(Austin) – David Montz, trustee from Friendswood ISD joined 33 other school board
members from across Texas November 20-22 at the second session of the Leadership TASB
class of 2015. Selected by the Texas Association of School Boards (TASB), the group is
participating in a yearlong education leadership study program. These trustees represent school
districts of all sizes, with student populations of 164 to 159,000, and reflect a similar range of
Participants who complete all required elements of the study will graduate next year by
earning Master Trustee status. This is the highest designation recognized by TASB.
Meeting in Austin, the trustees heard featured speakers Jamey Harrison and Bill Graham.
Harrison, deputy director of the University Interscholastic League (UIL), offered his perspective
on the historical and current work of the UIL as well as plans for future expansion. On Saturday,
the group heard keynote speaker Graham, President of Graham Corporate Communications. A
nationally recognized trainer in effective communication, he provided the group with tips on
effective strategies for contacts with policymakers. His client list includes numerous political
candidates and corporate executives.
In addition to speakers, the participants visited Austin’s Griffin School and Round Rock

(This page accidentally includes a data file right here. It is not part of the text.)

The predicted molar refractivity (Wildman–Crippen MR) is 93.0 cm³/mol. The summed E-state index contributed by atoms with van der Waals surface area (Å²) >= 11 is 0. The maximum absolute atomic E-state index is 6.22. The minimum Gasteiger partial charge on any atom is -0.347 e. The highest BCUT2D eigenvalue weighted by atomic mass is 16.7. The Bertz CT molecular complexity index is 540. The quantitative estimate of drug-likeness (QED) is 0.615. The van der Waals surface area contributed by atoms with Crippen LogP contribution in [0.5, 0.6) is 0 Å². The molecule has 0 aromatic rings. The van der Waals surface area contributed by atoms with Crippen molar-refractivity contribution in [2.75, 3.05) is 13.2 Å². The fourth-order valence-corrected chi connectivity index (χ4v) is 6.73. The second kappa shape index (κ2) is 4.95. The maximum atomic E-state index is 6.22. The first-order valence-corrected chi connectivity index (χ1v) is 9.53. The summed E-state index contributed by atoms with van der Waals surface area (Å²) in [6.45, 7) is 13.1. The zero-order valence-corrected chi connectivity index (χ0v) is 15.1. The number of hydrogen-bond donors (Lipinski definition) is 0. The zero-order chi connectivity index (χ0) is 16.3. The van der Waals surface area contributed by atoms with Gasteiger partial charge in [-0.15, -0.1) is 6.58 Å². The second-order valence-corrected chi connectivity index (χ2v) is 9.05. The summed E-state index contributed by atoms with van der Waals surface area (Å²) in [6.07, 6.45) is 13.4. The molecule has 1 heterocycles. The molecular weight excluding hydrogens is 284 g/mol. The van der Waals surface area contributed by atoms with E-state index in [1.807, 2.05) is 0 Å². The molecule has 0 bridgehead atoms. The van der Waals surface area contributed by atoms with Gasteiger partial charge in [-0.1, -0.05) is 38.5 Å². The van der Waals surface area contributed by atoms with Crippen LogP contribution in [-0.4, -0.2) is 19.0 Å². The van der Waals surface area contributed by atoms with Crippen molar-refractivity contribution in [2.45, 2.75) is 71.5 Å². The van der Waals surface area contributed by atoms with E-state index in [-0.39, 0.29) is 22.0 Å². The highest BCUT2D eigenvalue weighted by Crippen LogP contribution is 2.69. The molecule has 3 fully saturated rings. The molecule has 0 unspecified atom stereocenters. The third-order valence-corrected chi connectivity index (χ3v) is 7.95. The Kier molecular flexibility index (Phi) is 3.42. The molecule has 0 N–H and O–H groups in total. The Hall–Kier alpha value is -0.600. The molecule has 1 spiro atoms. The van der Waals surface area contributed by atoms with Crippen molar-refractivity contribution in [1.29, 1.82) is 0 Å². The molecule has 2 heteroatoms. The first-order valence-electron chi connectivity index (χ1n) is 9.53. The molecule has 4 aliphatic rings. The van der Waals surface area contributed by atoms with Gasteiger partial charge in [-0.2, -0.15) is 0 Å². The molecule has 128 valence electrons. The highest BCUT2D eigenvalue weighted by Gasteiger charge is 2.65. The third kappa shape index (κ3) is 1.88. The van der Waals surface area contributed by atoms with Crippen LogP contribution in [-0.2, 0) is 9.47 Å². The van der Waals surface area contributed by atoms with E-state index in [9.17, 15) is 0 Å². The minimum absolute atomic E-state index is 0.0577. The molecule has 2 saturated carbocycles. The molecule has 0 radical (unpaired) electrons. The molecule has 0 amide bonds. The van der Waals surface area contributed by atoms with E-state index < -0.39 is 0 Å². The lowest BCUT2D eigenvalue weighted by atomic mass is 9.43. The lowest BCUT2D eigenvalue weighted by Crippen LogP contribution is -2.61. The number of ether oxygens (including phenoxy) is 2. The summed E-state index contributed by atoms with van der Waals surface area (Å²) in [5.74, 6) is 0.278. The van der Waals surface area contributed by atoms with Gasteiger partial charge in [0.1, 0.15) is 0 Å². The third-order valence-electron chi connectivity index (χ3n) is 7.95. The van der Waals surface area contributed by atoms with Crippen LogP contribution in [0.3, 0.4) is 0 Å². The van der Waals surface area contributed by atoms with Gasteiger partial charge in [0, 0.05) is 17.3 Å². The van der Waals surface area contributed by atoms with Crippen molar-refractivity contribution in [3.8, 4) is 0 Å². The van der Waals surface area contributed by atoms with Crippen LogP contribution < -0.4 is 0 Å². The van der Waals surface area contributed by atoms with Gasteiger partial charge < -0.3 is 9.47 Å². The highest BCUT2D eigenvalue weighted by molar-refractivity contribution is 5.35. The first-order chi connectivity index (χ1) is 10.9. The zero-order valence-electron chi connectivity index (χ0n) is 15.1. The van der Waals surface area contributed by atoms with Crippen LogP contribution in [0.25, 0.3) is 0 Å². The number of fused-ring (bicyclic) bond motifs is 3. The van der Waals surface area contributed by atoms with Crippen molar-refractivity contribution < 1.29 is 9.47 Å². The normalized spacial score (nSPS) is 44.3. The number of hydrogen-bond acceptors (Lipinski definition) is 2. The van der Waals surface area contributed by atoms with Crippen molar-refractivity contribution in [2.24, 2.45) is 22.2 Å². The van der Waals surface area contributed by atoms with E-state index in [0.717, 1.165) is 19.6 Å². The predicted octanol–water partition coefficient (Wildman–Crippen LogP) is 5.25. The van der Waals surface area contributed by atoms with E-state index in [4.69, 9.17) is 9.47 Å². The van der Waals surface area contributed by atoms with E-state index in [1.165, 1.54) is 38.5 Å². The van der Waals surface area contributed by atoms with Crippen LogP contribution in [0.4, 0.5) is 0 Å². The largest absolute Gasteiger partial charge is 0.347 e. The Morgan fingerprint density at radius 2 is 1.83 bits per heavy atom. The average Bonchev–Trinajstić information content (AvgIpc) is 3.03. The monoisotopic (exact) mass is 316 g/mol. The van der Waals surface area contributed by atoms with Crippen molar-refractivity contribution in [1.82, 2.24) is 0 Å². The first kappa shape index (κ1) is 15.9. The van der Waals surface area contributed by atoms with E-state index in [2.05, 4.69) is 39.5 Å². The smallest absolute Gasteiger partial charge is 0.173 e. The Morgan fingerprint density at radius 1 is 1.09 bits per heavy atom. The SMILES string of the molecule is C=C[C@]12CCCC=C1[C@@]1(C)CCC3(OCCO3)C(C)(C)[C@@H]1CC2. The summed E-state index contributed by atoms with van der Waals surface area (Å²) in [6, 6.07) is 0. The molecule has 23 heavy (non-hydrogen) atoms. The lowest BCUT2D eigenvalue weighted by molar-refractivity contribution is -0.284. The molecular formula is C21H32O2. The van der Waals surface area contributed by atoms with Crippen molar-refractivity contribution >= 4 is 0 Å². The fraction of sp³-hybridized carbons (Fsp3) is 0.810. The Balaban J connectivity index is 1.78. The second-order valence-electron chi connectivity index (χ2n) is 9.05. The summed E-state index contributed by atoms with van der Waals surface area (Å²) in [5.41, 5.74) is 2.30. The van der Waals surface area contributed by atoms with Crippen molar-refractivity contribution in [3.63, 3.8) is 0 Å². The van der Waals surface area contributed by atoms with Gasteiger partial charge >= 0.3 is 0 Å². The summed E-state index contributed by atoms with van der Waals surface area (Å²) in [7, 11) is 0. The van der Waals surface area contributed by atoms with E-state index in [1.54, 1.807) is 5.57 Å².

Independent School District’s Round Rock High School.
Other Leadership TASB sessions are scheduled for Houston, January 29-31; El Paso,
April 9-11; and Forth Worth, June 18-20. Each session has a unique theme that builds on the
previous session and features nationally recognized experts in the fields of leadership
development and education. Teams also work throughout the year on extended learning
assignments between meetings. Created in 1993, Leadership TASB has more than 700 graduates
to date. The current class is sponsored in part by H•E•B.
TASB is a voluntary, nonprofit association established in 1949 to serve local Texas
school districts. School board members are the largest group of publicly elected officials in the
state. The districts they represent serve more approximately 5 million public school students.